There is an upward upsurge of increase of rape cases in Nigeria; and there seems to be no end to the menace. There is no day in the country without a reported case of sexual violence, especially rape. Sexual violence victims, are also becoming more emboldened in reporting such crimes. We have however, seen cases of young ladies attempting to make a career of tagging celebrities and politically exposed persons (PEP) with false rape accusations. Such must be discouraged. Today, we shall continue our discourse of this vexed issue, from the angle of the criminal laws governing rape.
The Criminal Code Act (continues)
What the Criminal Code Act insists on is consent between two willing adults, devoid of any fraud, deceit, force or threats. The law contemplates free, express and unequivocal consent from a woman (even if married), before any man can have sexual relations with her. Thus, whenever a man has sexual intercourse with a woman with her consent, but which was obtained fraudulently, deceitfully, or forcefully, or without her consent at all, the crime of rape would be deemed to have occurred.
Section 358 of the Criminal Code imposes the maximum punishment of life imprisonment, with, or without caning, on any person convicted of rape.
Section 359 of the Criminal Code (CC) also criminalises attempted rape:
“Any person who attempts to commit the offence of rape is guilty of a felony, and is liable to imprisonment for fourteen years, with or without caning.”
Section 360 CC also criminalises “indecent or unlawful sexual assault” on a woman, thus:
“Any person who unlawfully and indecently assaults a woman or girl is guilty of a misdemeanour, and is liable to imprisonment for two years”.
From the above, it is clear that rape is not only immoral, but also illegal. However, the CC definition of rape is now grossly inadequate, in the light of contemporary trends. This is because it does not contemplate spousal rape, or a situation whereby a woman withdraws consent midway through sexual intercourse (post-penetration rape). The CC also fails to contemplate the possibility of men being subject to rape by men or women. The CC should therefore be amended to accommodate the more recent dimensions to the crime of rape.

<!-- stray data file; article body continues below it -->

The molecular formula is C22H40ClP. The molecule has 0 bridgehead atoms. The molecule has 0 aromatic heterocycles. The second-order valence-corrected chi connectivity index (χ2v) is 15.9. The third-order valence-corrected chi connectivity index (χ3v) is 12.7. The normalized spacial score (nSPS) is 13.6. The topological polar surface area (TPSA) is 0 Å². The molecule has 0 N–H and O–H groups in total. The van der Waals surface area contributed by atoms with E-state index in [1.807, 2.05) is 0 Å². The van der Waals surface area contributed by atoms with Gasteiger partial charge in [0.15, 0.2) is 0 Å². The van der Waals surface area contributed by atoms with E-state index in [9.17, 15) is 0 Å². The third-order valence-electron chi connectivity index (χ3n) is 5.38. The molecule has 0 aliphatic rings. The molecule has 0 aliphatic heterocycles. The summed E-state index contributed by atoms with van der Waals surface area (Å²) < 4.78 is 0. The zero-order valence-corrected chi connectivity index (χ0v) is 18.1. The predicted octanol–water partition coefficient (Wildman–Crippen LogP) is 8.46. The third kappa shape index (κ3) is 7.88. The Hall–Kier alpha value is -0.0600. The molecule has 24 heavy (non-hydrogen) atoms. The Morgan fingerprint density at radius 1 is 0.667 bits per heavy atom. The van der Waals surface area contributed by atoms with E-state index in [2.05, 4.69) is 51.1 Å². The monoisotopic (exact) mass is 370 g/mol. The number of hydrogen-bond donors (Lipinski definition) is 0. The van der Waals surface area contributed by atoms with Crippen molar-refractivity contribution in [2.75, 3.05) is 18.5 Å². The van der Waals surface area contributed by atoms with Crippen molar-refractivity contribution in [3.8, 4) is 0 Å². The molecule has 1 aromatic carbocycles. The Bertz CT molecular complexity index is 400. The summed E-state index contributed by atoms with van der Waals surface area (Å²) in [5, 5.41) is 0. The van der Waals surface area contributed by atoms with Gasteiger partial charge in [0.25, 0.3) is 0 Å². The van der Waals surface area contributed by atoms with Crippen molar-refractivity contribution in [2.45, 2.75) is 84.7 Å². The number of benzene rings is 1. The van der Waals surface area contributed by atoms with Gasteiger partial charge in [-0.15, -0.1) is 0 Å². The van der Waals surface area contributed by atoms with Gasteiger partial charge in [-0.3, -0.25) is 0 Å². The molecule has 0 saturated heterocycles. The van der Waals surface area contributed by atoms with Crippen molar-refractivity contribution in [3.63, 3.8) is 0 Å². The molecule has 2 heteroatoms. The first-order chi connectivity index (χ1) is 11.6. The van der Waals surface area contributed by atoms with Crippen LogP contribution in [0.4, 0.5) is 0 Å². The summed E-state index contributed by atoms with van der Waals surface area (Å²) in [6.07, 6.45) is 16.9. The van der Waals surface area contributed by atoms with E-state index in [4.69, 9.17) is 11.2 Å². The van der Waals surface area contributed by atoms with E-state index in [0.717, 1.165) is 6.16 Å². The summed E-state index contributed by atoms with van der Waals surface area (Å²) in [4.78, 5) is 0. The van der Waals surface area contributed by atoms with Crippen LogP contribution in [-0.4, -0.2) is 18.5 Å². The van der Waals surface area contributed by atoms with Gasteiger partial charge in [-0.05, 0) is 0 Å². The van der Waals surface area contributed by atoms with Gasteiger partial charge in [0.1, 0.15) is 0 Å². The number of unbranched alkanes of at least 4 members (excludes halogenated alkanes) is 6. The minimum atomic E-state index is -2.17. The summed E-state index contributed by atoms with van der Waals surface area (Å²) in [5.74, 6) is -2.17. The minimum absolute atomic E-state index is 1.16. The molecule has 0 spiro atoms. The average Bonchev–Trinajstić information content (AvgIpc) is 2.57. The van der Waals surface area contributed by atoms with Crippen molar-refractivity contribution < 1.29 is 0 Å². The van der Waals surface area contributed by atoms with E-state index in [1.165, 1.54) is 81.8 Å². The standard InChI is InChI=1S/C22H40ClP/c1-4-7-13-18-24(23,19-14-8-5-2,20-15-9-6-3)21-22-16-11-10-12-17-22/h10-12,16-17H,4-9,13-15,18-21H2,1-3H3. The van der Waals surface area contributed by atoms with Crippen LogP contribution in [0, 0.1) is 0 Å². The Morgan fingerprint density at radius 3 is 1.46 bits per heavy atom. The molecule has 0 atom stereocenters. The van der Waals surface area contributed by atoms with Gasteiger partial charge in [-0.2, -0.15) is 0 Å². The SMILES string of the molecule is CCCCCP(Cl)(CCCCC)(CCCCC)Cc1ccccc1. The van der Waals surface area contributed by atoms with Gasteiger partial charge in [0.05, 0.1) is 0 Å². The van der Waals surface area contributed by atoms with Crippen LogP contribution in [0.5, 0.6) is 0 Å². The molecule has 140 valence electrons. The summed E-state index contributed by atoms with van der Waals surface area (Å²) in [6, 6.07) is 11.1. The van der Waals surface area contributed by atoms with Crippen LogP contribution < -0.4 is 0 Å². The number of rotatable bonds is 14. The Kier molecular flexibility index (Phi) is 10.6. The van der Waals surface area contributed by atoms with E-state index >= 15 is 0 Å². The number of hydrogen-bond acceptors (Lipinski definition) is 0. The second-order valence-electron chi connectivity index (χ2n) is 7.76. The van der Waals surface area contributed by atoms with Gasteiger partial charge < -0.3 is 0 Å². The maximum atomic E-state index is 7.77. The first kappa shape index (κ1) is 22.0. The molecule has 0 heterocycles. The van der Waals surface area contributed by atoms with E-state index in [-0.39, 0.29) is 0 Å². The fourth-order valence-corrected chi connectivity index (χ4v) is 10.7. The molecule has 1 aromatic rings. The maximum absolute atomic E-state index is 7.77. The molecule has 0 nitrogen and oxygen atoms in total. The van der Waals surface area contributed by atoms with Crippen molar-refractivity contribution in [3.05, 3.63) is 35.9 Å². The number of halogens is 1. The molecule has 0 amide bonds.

Rape and the Violence Against Persons Prohibition Act 2015 (VAPPA)
Section 1 of the Violence Against Persons Prohibition Act, 2015 (VAPPA) provides:
“A person commits rape if:
a. He or she intentionally penetrates the vagina, anus or mouth of another person with any other part of his body or anything else.
b. The other person does not consent to the penetration; or
c.The consent is obtained by force or means of threat or intimidation of any kind or by fear of harm or by means of false or fraudulent representation as to the nature of the act or use of any substance or additive capable of taking away the will of such person or in the case of a married person, by impersonating his or her spouse.”
The above definition of rape is more comprehensive, and represents the modern trends. Specifically, the Act for the first time in Nigeria, recognises the possibility of men being victims of rape, through the “anus or mouth”. With another person’s “part of (his) body or anything”. The VAPPA also widens the scope of rape by going beyond vaginal rape to criminalise anal and oral rape.
Similarly, VAPPA expands the scope of rape beyond penile or penis penetration alone. Other avenues of penetration are now recognised to include vagina, anus or mouth which could be “penetrated” without a man or woman’s consent. This could be done by means of a penis, cucumber, dildo, vibrator, strap on, stick, etc. In such cases, rape would be said to have occurred.
Section 1(2)(c) of VAPPA also criminalises and punishes the act of “gang rape” for a minimum of 20 years’ imprisonment.
Section 1(3) of VAPPA has a novel provision for the compensation of rape victims; while Section 1(4) provides for the publication of a register of convicted sexual offenders, which shall be open to members of the public. The essence of this provision is to create a culture of shaming convicted rapists, so as to deter intending rapists and warn members of the public to be wary of them.
Despite the novel and revolutionary provisions of the VAPPA, it does not have a nationwide application. In fact, as at 2018, the then Minister of Health, Professor Isaac Adewole, declared that only three States in Nigeria, (Anambra, Ebonyi and Oyo) States had domesticated the Act. This means these are the only States in which these provisions apply.
The Penal Code Act
The Penal Code is the criminal law that applies to the Northern part of Nigeria, and the FCT, as against the Criminal Code, which operates in the Southern part. Section 282 of the Penal Code (PC) defines the crime of rape thus:
“(I) A man is said to commit rape who, except in the case referred to in subsection (2) of this section, has sexual intercourse with a woman in any of the following circumstances-
(a) without her consent;